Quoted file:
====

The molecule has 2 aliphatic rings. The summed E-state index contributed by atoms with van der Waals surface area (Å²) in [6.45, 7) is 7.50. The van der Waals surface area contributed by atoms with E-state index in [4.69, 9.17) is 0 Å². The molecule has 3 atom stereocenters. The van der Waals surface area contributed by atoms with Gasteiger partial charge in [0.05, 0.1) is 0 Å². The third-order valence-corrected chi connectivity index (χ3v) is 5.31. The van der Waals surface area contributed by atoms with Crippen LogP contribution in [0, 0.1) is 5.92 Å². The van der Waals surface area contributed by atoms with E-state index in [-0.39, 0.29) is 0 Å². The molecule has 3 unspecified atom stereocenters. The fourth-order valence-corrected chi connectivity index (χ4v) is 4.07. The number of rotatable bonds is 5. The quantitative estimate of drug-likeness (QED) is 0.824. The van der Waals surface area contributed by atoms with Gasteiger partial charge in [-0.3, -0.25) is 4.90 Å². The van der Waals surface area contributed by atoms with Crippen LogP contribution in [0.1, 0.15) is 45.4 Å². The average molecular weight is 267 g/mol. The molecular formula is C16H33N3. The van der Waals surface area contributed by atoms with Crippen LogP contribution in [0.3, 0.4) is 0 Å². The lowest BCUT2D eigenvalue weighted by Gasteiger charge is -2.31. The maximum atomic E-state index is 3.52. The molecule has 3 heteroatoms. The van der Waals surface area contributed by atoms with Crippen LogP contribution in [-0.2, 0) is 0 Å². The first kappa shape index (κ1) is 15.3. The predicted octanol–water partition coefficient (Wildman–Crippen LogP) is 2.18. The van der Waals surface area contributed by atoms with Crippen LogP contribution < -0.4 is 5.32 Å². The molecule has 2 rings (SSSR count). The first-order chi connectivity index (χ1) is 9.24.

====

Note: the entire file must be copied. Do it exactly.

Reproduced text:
The molecule has 2 aliphatic rings. The summed E-state index contributed by atoms with van der Waals surface area (Å²) in [6.45, 7) is 7.50. The van der Waals surface area contributed by atoms with E-state index in [4.69, 9.17) is 0 Å². The molecule has 3 atom stereocenters. The van der Waals surface area contributed by atoms with Gasteiger partial charge in [0.05, 0.1) is 0 Å². The third-order valence-corrected chi connectivity index (χ3v) is 5.31. The van der Waals surface area contributed by atoms with Crippen LogP contribution in [0, 0.1) is 5.92 Å². The van der Waals surface area contributed by atoms with E-state index in [-0.39, 0.29) is 0 Å². The molecule has 3 unspecified atom stereocenters. The fourth-order valence-corrected chi connectivity index (χ4v) is 4.07. The number of rotatable bonds is 5. The quantitative estimate of drug-likeness (QED) is 0.824. The van der Waals surface area contributed by atoms with Gasteiger partial charge in [-0.3, -0.25) is 4.90 Å². The van der Waals surface area contributed by atoms with Crippen LogP contribution in [0.1, 0.15) is 45.4 Å². The average molecular weight is 267 g/mol. The molecular formula is C16H33N3. The van der Waals surface area contributed by atoms with Crippen LogP contribution in [0.3, 0.4) is 0 Å². The lowest BCUT2D eigenvalue weighted by Gasteiger charge is -2.31. The maximum atomic E-state index is 3.52. The molecule has 3 heteroatoms. The van der Waals surface area contributed by atoms with Crippen LogP contribution in [-0.2, 0) is 0 Å². The first kappa shape index (κ1) is 15.3. The predicted octanol–water partition coefficient (Wildman–Crippen LogP) is 2.18. The van der Waals surface area contributed by atoms with Crippen LogP contribution < -0.4 is 5.32 Å². The molecule has 2 rings (SSSR count). The first-order chi connectivity index (χ1) is 9.24.